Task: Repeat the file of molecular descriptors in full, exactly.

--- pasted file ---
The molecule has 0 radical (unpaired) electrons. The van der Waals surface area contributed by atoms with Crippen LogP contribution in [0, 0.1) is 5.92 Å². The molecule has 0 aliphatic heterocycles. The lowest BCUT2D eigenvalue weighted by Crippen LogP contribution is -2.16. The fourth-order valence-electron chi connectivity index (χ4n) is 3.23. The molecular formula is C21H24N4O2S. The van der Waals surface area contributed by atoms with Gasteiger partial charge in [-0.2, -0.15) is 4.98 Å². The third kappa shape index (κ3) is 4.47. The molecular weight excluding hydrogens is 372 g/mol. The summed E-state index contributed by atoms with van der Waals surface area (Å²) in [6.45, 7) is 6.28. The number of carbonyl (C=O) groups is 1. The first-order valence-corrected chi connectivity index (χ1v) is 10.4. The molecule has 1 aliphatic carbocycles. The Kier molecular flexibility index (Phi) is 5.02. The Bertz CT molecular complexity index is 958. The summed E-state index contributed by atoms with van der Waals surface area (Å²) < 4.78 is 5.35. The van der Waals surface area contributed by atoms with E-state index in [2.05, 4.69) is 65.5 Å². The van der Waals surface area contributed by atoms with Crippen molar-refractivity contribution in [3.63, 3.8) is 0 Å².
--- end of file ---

The molecule has 0 radical (unpaired) electrons. The van der Waals surface area contributed by atoms with Crippen LogP contribution in [0, 0.1) is 5.92 Å². The molecule has 0 aliphatic heterocycles. The lowest BCUT2D eigenvalue weighted by Crippen LogP contribution is -2.16. The fourth-order valence-electron chi connectivity index (χ4n) is 3.23. The molecular formula is C21H24N4O2S. The van der Waals surface area contributed by atoms with Gasteiger partial charge in [-0.2, -0.15) is 4.98 Å². The third kappa shape index (κ3) is 4.47. The molecular weight excluding hydrogens is 372 g/mol. The summed E-state index contributed by atoms with van der Waals surface area (Å²) in [6.45, 7) is 6.28. The number of carbonyl (C=O) groups is 1. The first-order valence-corrected chi connectivity index (χ1v) is 10.4. The molecule has 1 aliphatic carbocycles. The Kier molecular flexibility index (Phi) is 5.02. The Bertz CT molecular complexity index is 958. The summed E-state index contributed by atoms with van der Waals surface area (Å²) < 4.78 is 5.35. The van der Waals surface area contributed by atoms with E-state index in [2.05, 4.69) is 65.5 Å². The van der Waals surface area contributed by atoms with Crippen molar-refractivity contribution in [3.63, 3.8) is 0 Å².